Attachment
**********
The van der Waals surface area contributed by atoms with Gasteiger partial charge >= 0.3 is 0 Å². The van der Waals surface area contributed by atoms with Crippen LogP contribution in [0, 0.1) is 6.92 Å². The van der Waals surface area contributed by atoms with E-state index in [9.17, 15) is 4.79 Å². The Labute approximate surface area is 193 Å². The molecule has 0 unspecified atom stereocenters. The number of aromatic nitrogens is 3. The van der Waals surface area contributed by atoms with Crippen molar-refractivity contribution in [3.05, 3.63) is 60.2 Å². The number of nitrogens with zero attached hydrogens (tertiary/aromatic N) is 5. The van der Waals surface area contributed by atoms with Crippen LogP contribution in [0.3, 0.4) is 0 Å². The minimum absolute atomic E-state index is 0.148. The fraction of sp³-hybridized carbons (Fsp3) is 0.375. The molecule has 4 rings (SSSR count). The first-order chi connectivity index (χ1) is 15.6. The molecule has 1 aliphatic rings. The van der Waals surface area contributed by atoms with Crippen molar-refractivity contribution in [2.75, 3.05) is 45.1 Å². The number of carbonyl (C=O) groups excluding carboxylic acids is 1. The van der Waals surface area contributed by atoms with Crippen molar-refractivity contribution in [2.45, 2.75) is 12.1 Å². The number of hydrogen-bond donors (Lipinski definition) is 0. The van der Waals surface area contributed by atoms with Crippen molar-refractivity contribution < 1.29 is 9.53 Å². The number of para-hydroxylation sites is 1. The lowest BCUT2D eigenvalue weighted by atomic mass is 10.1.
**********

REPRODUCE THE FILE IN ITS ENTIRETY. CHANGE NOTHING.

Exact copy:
The van der Waals surface area contributed by atoms with Gasteiger partial charge >= 0.3 is 0 Å². The van der Waals surface area contributed by atoms with Crippen LogP contribution in [0, 0.1) is 6.92 Å². The van der Waals surface area contributed by atoms with E-state index in [9.17, 15) is 4.79 Å². The Labute approximate surface area is 193 Å². The molecule has 0 unspecified atom stereocenters. The number of aromatic nitrogens is 3. The van der Waals surface area contributed by atoms with Crippen molar-refractivity contribution in [3.05, 3.63) is 60.2 Å². The number of nitrogens with zero attached hydrogens (tertiary/aromatic N) is 5. The van der Waals surface area contributed by atoms with Crippen LogP contribution in [0.3, 0.4) is 0 Å². The minimum absolute atomic E-state index is 0.148. The fraction of sp³-hybridized carbons (Fsp3) is 0.375. The molecule has 4 rings (SSSR count). The first-order chi connectivity index (χ1) is 15.6. The molecule has 1 aliphatic rings. The van der Waals surface area contributed by atoms with Crippen molar-refractivity contribution in [2.75, 3.05) is 45.1 Å². The number of carbonyl (C=O) groups excluding carboxylic acids is 1. The van der Waals surface area contributed by atoms with Crippen molar-refractivity contribution in [2.45, 2.75) is 12.1 Å². The number of hydrogen-bond donors (Lipinski definition) is 0. The van der Waals surface area contributed by atoms with Crippen molar-refractivity contribution < 1.29 is 9.53 Å². The number of para-hydroxylation sites is 1. The lowest BCUT2D eigenvalue weighted by atomic mass is 10.1.